Bag Love

I’ve taken the plunge; I’ve made my first Etsy purchase. I’m just beginning to realize what a dangerous place Etsy is…

The object of my desire is this scrumptious sock bag. I’ve been schlepping my traveling socks around in plastic bags which works but isn’t very aesthetically pleasing. Then ennairda bought a really cute bag from a merchant in Etsy which soon had me wanting one for myself. Of course, the design I liked best in the entire shop was the one ennairda bought, so I broadened my search. That lead me to White Willow’s shop and this beauty…


I can hardly wait for it to arrive. I can see how Etsy could be as addicting as eBay. It is a good thing my holiday is almost over; I need to go back to work so I can earn more money to support my habit. I think my next purchases will be from Ling Glass

Another Cool Ravelry Feature…

Okay, I’m already totally addicted to Ravelry, and now I find the books section. Here I am, all excited about my new Sensational Knitted Socks book. I think, “Gee, it would be cool if I could keep track of my knitting books in Ravelry. I wonder if I can.”

So, I go to Ravelry and sure enough, there is a books link in the sidebar. Now at this time, I can only add books to my bookshelf that are already in Ravelry. Fortunately, both of my knitting books are in there. I search for them, add them to my bookshelf. A little photo of the book appears on my bookshelf. I am happy.

Then I click on one of the books, expecting to have book info such as author. It does, but that’s not all. Clicking on the book pulls up a gallery of projects that Ravelry members have knitted from this book. How cool is that!!!

I love how useful this feature is.  I love what a great use it is of a database. What will they think of next?


Socks Explained

Sensational Knitted Socks

I LOVE this book. It is Sensational Knitted Socks by Charlene Schurch. How do I love it? Let me count the ways…

  • The 28 page introduction to knitting socks, including sock yarns, sock anatomy, size charts, stitch tables, tips, techniques for casting on, increasing, decreasing, heals, and toes. It also has troubleshooting and an abbreviation chart.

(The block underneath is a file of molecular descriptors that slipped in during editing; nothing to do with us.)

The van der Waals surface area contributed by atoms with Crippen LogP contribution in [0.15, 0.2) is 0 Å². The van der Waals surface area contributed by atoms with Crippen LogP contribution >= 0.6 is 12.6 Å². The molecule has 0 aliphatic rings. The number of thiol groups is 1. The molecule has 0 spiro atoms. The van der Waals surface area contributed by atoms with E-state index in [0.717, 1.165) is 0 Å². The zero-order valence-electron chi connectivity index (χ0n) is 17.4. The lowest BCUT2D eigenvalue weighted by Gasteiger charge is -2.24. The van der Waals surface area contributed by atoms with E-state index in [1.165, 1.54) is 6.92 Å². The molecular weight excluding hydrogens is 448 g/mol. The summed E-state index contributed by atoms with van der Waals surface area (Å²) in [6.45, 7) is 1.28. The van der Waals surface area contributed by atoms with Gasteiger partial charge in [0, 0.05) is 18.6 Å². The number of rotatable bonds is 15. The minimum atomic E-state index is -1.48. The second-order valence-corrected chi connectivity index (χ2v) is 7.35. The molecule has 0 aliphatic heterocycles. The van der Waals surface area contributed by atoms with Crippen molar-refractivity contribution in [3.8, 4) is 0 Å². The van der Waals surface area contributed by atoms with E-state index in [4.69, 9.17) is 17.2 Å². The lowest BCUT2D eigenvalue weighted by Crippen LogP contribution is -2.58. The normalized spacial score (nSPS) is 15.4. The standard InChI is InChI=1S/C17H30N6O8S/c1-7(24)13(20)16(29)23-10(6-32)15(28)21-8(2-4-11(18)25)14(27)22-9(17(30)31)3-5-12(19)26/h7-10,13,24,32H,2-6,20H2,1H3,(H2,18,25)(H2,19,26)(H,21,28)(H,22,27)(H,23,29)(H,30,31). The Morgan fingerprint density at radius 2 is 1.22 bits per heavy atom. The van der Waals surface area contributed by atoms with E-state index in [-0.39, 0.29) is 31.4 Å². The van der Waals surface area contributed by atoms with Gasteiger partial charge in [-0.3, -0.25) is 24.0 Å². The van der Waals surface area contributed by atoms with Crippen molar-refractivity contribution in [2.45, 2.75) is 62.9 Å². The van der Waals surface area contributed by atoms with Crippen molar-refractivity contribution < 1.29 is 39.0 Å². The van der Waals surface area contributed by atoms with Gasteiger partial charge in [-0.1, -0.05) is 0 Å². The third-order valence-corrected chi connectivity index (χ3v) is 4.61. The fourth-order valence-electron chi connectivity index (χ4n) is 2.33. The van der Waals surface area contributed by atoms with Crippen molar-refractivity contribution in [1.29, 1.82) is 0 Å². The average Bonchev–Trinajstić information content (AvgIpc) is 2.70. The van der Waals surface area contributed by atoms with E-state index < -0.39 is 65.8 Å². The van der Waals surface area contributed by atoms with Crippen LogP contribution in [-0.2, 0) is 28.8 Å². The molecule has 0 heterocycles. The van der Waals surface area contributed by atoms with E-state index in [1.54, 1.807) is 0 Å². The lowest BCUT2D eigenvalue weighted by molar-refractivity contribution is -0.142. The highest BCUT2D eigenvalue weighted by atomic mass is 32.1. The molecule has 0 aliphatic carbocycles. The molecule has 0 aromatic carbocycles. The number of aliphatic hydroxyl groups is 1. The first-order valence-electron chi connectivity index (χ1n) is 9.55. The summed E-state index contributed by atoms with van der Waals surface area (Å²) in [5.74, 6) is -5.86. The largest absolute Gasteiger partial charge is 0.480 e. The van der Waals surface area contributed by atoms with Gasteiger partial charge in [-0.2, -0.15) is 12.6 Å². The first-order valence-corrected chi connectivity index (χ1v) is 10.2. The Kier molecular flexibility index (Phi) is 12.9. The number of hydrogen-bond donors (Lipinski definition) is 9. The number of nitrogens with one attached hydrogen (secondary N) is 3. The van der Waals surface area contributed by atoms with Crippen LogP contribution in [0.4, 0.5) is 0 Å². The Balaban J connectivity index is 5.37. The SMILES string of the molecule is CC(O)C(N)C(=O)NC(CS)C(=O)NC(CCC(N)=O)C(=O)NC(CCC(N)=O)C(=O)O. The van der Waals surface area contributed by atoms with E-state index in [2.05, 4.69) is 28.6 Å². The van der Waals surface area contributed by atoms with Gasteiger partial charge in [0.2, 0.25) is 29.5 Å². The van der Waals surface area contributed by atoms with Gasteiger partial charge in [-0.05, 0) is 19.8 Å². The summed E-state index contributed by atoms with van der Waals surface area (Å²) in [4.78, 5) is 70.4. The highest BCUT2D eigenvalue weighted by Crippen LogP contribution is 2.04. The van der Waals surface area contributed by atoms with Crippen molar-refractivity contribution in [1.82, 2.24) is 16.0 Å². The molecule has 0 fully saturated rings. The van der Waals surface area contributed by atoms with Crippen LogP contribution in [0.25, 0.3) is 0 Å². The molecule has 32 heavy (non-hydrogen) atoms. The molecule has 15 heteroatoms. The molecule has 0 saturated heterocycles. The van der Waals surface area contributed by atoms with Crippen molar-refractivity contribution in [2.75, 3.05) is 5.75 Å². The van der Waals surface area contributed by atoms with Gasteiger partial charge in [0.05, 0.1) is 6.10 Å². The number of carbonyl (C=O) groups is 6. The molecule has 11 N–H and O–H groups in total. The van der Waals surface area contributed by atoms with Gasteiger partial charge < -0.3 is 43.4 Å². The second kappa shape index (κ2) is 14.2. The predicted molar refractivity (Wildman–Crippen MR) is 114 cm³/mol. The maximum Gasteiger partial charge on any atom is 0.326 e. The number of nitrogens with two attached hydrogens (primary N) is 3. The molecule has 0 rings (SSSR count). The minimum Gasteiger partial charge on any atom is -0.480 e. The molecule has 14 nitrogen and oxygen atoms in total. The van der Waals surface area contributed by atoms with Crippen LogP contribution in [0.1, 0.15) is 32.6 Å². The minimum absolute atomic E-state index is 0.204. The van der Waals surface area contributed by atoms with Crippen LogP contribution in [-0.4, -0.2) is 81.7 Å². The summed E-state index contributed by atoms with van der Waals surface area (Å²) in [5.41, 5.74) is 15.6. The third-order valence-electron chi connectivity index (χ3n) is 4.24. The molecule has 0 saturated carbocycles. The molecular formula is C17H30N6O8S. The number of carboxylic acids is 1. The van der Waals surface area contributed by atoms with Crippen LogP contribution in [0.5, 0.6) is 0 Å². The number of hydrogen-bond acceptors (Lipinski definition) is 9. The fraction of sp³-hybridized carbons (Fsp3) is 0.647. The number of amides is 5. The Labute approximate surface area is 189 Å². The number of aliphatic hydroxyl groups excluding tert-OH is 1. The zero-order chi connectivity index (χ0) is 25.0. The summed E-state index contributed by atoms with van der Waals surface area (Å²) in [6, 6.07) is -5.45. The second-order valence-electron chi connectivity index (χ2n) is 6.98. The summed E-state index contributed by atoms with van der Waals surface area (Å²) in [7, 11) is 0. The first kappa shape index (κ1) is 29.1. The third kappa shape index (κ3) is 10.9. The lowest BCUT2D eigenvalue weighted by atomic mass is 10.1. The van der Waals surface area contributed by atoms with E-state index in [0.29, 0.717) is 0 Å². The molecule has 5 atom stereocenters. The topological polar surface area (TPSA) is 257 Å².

• Lovely patterns that I’d actually like to knit.
  • Photos of each pattern and variations of the patterns.
  • Each pattern has a difficulty level listed– us newbies can’t always tell at a glance what level of project it is.
  • Each pattern has directions for knitting it on 4 DPNs, 5 DPNs and on two circular needles.
  • Each pattern has lots of options and those options are integrated into the pattern directions.
  • A lovely, integrated stitch dictionary showing photos of a swatch of the stitch, written directions, and chart directions.
  • Good use of color to make directions easy to read.
  • A little beginner’s sock pattern that the author uses when she teaches sock classes. She recommends knitting it first, and then knitting it other times when you are trying something new.

    Beginner's Sock

I’ve started the beginner’s sock. It is small so it is going quickly. If it turns out, it will be a Christmas gift so I’m knitting it in a lovely shade of deep red, worsted wool. I suspect that I can knit quite a few little socks out of this skein, so there may be numerous Christmas gifts in it, and numerous opportunities for me to perfect my heel turning and toe stitching before diving into a sock using sock yarn. Life is Good.

Knitting Abbreviations

As a new knitter, knitting abbreviations baffle me. Even when I know what the abbreviation means such as slip, I don’t know the details of what I am supposed to do. I have seen lists of abbreviations, but they usually just what the letters stand for, not how to do what it stands for.

Therefore, I’m happy to say that has a list that explains what the letters stand for AND how to do it. This is going to make my knitting life much easier– at least until I get back to Singapore and can pester my knitting friend there.